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Hammer O'Justice
Hammer O'Justice, Attorney
Category: Legal
Satisfied Customers: 4374
Experience:  Almost 12 years of legal experience
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City of Atlanta, GeorgiaCited for violation of housing code,

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City of Atlanta, Georgia Cited for violation of housing code, overgrowth/weeds court 8am tomorrow Just discovered complaint originated 22 days before I bought property, have city document from internet establishing such. 6/6/2012 complaint with previous owner listed with same complaint number as I have been served to appear in court. purchased 6/28/2013.  Regulations site property owner will be given opportunity to meet compliance, never received notice, as per published rules, due to fact I believe such letter was sent before property owned. Registered vacant property within 90 days of purchase as required and have document signed by city employee with box check, no code violations. 8.28.2012 Specifically asked since I knew the property was in poor shape before I purchased, other property they checked yes and listed and old, now closed case. It is municipal court, I assume quasi-criminal proceeding. No time to get lawyer now, can I file a motion to dismiss myself or should I file a motion for continuance to speak to an attorney if possible.  If can't answer in next couple of hours please cancel request.



The civil violation is called a Class A violation, which for a first violation is punishable by a fine of $50 or 20 hours community service. It is not really criminal in nature so you at least don't have to worry about that. If you get to court early you may get the opportunity to speak with the prosecutor who is handling the code violations. If you show him/her your documentation, there is a good chance they will dismiss the violation, particularly if you work out an agreement with them about when you will abate the problem. If the prosecutor does not dismiss the violation, then you have two options, the first of which is to go forward with the hearing and show the court your documentation to establish when you took ownership of the property. The second is to request a postponement to obtain counsel if you do not wish to engage in the hearing yourself. It is up to you how to proceed if you cannot work out a dismissal with the prosecutor, although given the documentation it would be surprising if they didn't work out a schedule with you in exchange for a dismissal.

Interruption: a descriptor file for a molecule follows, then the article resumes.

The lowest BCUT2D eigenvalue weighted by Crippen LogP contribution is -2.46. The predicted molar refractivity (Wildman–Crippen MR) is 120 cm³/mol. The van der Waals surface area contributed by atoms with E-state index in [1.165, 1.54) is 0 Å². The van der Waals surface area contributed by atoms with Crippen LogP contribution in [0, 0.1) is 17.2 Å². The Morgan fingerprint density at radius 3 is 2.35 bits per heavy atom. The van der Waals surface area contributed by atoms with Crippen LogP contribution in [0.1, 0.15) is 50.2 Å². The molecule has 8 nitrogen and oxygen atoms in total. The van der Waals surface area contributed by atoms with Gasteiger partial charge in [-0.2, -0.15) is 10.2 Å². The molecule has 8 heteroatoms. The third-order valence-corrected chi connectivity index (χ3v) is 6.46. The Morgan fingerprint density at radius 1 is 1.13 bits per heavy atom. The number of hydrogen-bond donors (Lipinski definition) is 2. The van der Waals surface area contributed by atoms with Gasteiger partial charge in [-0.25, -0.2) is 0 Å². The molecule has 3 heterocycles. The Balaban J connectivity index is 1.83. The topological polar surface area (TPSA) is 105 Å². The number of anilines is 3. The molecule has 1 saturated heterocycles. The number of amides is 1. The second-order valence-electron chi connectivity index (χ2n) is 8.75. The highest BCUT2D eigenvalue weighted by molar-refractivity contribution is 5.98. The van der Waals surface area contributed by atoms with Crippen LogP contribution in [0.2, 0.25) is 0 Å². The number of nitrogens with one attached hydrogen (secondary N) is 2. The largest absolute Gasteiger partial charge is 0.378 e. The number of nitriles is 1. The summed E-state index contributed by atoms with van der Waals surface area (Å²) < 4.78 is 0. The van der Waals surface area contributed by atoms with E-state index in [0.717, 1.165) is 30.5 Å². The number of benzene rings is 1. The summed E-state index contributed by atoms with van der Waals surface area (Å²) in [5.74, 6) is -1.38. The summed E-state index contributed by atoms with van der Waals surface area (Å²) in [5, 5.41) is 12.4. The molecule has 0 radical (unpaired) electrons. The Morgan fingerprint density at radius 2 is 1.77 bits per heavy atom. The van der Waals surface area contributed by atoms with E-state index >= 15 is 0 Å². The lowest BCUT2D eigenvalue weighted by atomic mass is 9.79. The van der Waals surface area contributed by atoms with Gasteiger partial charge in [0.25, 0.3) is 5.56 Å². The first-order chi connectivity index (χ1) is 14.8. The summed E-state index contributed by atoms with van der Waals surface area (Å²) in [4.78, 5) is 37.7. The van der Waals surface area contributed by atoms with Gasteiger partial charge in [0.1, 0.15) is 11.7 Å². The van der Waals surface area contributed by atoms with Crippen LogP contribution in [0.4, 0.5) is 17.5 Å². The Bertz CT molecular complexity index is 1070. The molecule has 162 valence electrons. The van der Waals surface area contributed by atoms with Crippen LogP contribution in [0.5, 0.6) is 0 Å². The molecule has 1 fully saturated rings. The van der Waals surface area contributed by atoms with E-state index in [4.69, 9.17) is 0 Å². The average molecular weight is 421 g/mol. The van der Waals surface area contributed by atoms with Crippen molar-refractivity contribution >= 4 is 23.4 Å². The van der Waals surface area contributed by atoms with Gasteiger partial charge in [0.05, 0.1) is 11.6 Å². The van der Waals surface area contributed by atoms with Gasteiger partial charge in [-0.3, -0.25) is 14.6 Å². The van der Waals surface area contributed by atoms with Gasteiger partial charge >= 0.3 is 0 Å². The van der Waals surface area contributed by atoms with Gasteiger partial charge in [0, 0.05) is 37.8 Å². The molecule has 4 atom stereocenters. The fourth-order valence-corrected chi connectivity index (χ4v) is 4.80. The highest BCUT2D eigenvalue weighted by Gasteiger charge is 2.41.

Customer: replied 3 years ago.

I should have mentioned, the code officer who I talked to and was really nice, inspected the property today, as is customary the day before court and has already listed my property online as in compliance. So I don't need any legal forms in this case to ask for a dismissal? Should I write out any motion for dismissal, layman style letter, myself to make part of the proceeding?


I was told by the code officer the fine could be $500. But I can't find any listings for what the fine might be.

You don't generally need to write out a motion to dismiss in a case like this. A simple conversation with the prosecutor will usually result in a dismissal in a situation like this. If it doesn't, and you choose to proceed with the hearing without a lawyer, you simply present your documentation as evidence and testify regarding the lack of notice and ownership at the time of the citation. The lower courts do not really get into a paper motions practice and at any rate, the other side and the court itself will not have the opportunity really to review and respond to your motion so it will not really benefit you to draft one because you will just have to orally restate your arguments.
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